Last Tuesday, Japanese Prime Minister Shinzo Abe took part in a ceremony marking the anniversary of the atomic bombing of Hiroshima in 1945, an event which, combined with the following atomic bombing of Nagasaki, compelled Japan to surrender nine days later on August 15, ending the Second World War
Also on Tuesday last week, Japan launched its largest warship since the war. The vessel was launched at Yokohama, where Commodore Mathew Perry came with his US Asiatic fleet in 1853 to open Japan to the West. The 250-meter-long Izumo looks like an aircraft carrier, though officially it is a destroyer. Well, it's a flat-top super-destroyer that carries 14 helicopters with a flight deck where combat aircraft that can vertically take off and land can be accommodated. The new vessel shares the same name as the famed Japanese cruiser which played a pivotal part in the Shanghai War of 1937, withstanding repeated Chinese attacks.
In May, Abe offended China and South Korea by tacitly denying Japan's imperialist aggression toward its Asian neighbours. The Japanese leader stated that there is no established definition of invasion, either academically or internationally.
Around the same time, he posed for a photo in the cockpit of a military training jet fighter emblazoned with the number 731, the unit number of an infamous Imperial Army group that conducted lethal chemical and biological wartime experiments on Chinese civilians. Moreover, Abe has reportedly moved to permit the use of the rising sun banner, a symbol of horror to Asian victims of Japanese colonial aggression.
On top of all this, Abe's Liberal Democratic Party, buoyed by its landslide victory in the elections of the Upper House of the Diet, is planning to send practically all its parliamentarians on Thursday to the Yasukuni Shrine in Tokyo to pay homage to the war dead, including General Hideki Tojo and other Class A war criminals. Plans are afoot to revise Japan's postwar peace constitution to assert its right to declare war and rename the self-defence forces as the national “defence forces”, the dropping of “self-defence” implying the forces may be engaged in action other than genuine self-defence.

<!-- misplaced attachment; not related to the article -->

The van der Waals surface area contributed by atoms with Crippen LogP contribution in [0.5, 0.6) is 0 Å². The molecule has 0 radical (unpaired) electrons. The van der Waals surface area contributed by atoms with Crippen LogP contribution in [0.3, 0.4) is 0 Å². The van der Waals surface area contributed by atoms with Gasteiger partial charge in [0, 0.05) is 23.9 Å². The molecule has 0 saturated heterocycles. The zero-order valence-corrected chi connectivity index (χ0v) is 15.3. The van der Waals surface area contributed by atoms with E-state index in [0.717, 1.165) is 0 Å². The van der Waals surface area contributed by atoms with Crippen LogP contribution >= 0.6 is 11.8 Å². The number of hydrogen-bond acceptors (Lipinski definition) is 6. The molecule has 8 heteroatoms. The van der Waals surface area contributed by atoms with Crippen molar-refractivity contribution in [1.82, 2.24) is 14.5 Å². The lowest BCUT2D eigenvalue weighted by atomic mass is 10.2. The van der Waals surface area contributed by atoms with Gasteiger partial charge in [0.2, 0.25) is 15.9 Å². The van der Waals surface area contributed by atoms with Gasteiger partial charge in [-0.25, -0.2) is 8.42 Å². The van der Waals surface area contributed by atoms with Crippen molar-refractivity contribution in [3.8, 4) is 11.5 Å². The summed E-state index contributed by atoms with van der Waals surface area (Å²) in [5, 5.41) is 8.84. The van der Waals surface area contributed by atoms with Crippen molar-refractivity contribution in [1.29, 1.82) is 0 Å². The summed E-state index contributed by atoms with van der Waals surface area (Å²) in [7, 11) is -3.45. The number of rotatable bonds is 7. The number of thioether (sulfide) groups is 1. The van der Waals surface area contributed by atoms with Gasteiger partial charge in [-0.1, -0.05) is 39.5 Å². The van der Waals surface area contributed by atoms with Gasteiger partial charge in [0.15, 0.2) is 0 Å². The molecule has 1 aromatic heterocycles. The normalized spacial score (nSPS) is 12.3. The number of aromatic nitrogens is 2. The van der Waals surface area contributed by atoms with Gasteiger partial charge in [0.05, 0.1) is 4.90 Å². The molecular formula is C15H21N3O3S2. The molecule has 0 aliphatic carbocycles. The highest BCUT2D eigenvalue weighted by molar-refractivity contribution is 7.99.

One consequence of these new developments is the serious concern China, South Korea and even the United States are showing for a possible return of militarism in an increasingly nationalistic Japan. They fear that a militaristic Japan is likely to turn imperialistic and invade its Asian neighbours again.
But their fear is totally unnecessary. The Liberal Democrats may all become ultranationalists like Abe and his mentor, former Prime Minister Junichiro Koizumi, but that does not mean they will turn militaristic. Militarism isn't imperialism. Japan turned militaristic after the Taisho democracy because of the rise of ultranationalism, which held Western democracy as the source of all evils during the Great Depression. In this period the military was viewed as the only stabilising power.
The militarists became imperialists after they were convinced that the West was purposely choking Japan's economic lebensraum in Asia. Moreover, the Japanese militarists had an excellent role model in Adolf Hitler's Nazi Germany.
Time has changed. There isn't another Great Depression that may trigger the turning of the Japanese toward ultranationalism, no matter how hard the Liberal Democratic Party and populistic Toru Hashimoto's Japan Restoration Party may try. The military isn't the stabilising power anymore. People have been taught not to blindly obey the powers that be. Besides, what Abe and his Liberal Democrats want is what a “normal state” enjoys under its “non-peace constitution.”
All Abe and company are trying to achieve is to show that Japan is strong enough militarily to resist pressure, diplomatic or otherwise, from China and Uncle Sam in order to win more votes and continue ruling Japan. Koizumi tried to do so, but failed before he had to step down as prime minister. There was a backlash. The Democratic Party of Japan saw its almost half-century rule of Japan end.
Abe defeated the Democrats last year. He is picking up where Koizumi left off. The Japanese leaders may be ultranationalists, but never will they turn militaristic and start the aggression of a renascent Japanese empire. The China Post/ANN, Taipei, Taiwan